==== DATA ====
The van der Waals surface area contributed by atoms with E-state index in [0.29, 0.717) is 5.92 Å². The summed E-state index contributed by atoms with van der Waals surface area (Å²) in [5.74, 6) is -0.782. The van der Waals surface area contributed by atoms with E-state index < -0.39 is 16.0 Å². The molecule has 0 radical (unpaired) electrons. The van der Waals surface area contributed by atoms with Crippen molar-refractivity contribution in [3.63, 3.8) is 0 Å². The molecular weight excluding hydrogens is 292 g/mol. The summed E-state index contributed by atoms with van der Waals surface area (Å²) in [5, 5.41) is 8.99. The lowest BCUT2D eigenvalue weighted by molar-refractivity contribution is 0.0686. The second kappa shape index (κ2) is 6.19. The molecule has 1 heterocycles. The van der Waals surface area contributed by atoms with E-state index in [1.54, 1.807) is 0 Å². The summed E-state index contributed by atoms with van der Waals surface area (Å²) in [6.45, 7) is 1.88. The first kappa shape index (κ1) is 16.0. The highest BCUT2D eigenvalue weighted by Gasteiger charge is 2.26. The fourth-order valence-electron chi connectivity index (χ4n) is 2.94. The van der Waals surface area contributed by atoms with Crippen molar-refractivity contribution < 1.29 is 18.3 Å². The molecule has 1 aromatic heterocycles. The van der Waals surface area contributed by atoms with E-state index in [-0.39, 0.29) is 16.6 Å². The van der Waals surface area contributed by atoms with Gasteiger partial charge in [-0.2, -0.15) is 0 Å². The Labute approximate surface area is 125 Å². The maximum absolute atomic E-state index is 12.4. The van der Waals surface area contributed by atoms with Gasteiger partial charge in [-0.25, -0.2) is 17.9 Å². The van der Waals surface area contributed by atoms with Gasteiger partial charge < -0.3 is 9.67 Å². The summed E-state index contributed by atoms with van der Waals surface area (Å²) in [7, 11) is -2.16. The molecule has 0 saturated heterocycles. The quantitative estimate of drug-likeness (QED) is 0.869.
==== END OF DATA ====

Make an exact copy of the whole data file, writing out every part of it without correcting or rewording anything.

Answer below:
The van der Waals surface area contributed by atoms with E-state index in [0.29, 0.717) is 5.92 Å². The summed E-state index contributed by atoms with van der Waals surface area (Å²) in [5.74, 6) is -0.782. The van der Waals surface area contributed by atoms with E-state index < -0.39 is 16.0 Å². The molecule has 0 radical (unpaired) electrons. The van der Waals surface area contributed by atoms with Crippen molar-refractivity contribution in [3.63, 3.8) is 0 Å². The molecular weight excluding hydrogens is 292 g/mol. The summed E-state index contributed by atoms with van der Waals surface area (Å²) in [5, 5.41) is 8.99. The lowest BCUT2D eigenvalue weighted by molar-refractivity contribution is 0.0686. The second kappa shape index (κ2) is 6.19. The molecule has 1 heterocycles. The van der Waals surface area contributed by atoms with E-state index in [1.54, 1.807) is 0 Å². The summed E-state index contributed by atoms with van der Waals surface area (Å²) in [6.45, 7) is 1.88. The first kappa shape index (κ1) is 16.0. The highest BCUT2D eigenvalue weighted by Gasteiger charge is 2.26. The fourth-order valence-electron chi connectivity index (χ4n) is 2.94. The van der Waals surface area contributed by atoms with Crippen molar-refractivity contribution < 1.29 is 18.3 Å². The molecule has 1 aromatic heterocycles. The van der Waals surface area contributed by atoms with E-state index in [-0.39, 0.29) is 16.6 Å². The van der Waals surface area contributed by atoms with Gasteiger partial charge in [-0.2, -0.15) is 0 Å². The Labute approximate surface area is 125 Å². The maximum absolute atomic E-state index is 12.4. The van der Waals surface area contributed by atoms with Gasteiger partial charge in [-0.25, -0.2) is 17.9 Å². The van der Waals surface area contributed by atoms with Gasteiger partial charge < -0.3 is 9.67 Å². The summed E-state index contributed by atoms with van der Waals surface area (Å²) in [7, 11) is -2.16. The molecule has 0 saturated heterocycles. The quantitative estimate of drug-likeness (QED) is 0.869.